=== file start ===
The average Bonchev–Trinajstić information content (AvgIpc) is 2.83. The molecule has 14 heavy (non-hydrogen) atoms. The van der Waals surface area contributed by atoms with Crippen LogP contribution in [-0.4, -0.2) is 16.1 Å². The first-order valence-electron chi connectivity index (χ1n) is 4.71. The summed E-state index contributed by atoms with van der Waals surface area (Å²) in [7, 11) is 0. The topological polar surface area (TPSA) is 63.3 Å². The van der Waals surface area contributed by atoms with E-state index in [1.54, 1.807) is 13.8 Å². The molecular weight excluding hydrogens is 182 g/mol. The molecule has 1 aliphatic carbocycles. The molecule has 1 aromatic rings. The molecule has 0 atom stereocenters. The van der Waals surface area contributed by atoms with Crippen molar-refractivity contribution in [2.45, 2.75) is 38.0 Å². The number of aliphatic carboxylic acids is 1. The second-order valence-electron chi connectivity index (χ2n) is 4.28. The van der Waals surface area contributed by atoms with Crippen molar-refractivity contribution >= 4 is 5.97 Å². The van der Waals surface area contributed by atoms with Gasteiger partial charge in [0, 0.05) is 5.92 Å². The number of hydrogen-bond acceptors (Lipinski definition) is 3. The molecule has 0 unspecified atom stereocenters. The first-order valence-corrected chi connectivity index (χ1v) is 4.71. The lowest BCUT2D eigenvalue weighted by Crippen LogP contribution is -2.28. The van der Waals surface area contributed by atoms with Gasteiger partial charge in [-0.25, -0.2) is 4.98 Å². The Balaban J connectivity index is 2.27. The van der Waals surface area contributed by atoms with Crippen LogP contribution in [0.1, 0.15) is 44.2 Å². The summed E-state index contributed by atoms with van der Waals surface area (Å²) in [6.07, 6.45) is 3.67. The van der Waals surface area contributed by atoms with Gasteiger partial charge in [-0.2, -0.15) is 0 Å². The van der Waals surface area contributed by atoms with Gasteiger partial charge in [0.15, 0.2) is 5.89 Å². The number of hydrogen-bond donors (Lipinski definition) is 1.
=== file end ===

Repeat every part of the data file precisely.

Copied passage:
The average Bonchev–Trinajstić information content (AvgIpc) is 2.83. The molecule has 14 heavy (non-hydrogen) atoms. The van der Waals surface area contributed by atoms with Crippen LogP contribution in [-0.4, -0.2) is 16.1 Å². The first-order valence-electron chi connectivity index (χ1n) is 4.71. The summed E-state index contributed by atoms with van der Waals surface area (Å²) in [7, 11) is 0. The topological polar surface area (TPSA) is 63.3 Å². The van der Waals surface area contributed by atoms with E-state index in [1.54, 1.807) is 13.8 Å². The molecular weight excluding hydrogens is 182 g/mol. The molecule has 1 aliphatic carbocycles. The molecule has 1 aromatic rings. The molecule has 0 atom stereocenters. The van der Waals surface area contributed by atoms with Crippen molar-refractivity contribution in [2.45, 2.75) is 38.0 Å². The number of aliphatic carboxylic acids is 1. The second-order valence-electron chi connectivity index (χ2n) is 4.28. The van der Waals surface area contributed by atoms with Crippen molar-refractivity contribution >= 4 is 5.97 Å². The van der Waals surface area contributed by atoms with Gasteiger partial charge in [0, 0.05) is 5.92 Å². The number of hydrogen-bond acceptors (Lipinski definition) is 3. The molecule has 0 unspecified atom stereocenters. The first-order valence-corrected chi connectivity index (χ1v) is 4.71. The lowest BCUT2D eigenvalue weighted by Crippen LogP contribution is -2.28. The van der Waals surface area contributed by atoms with Gasteiger partial charge in [-0.25, -0.2) is 4.98 Å². The Balaban J connectivity index is 2.27. The van der Waals surface area contributed by atoms with Crippen LogP contribution in [0.1, 0.15) is 44.2 Å². The summed E-state index contributed by atoms with van der Waals surface area (Å²) in [6.07, 6.45) is 3.67. The van der Waals surface area contributed by atoms with Gasteiger partial charge in [-0.2, -0.15) is 0 Å². The van der Waals surface area contributed by atoms with Gasteiger partial charge in [0.15, 0.2) is 5.89 Å². The number of hydrogen-bond donors (Lipinski definition) is 1.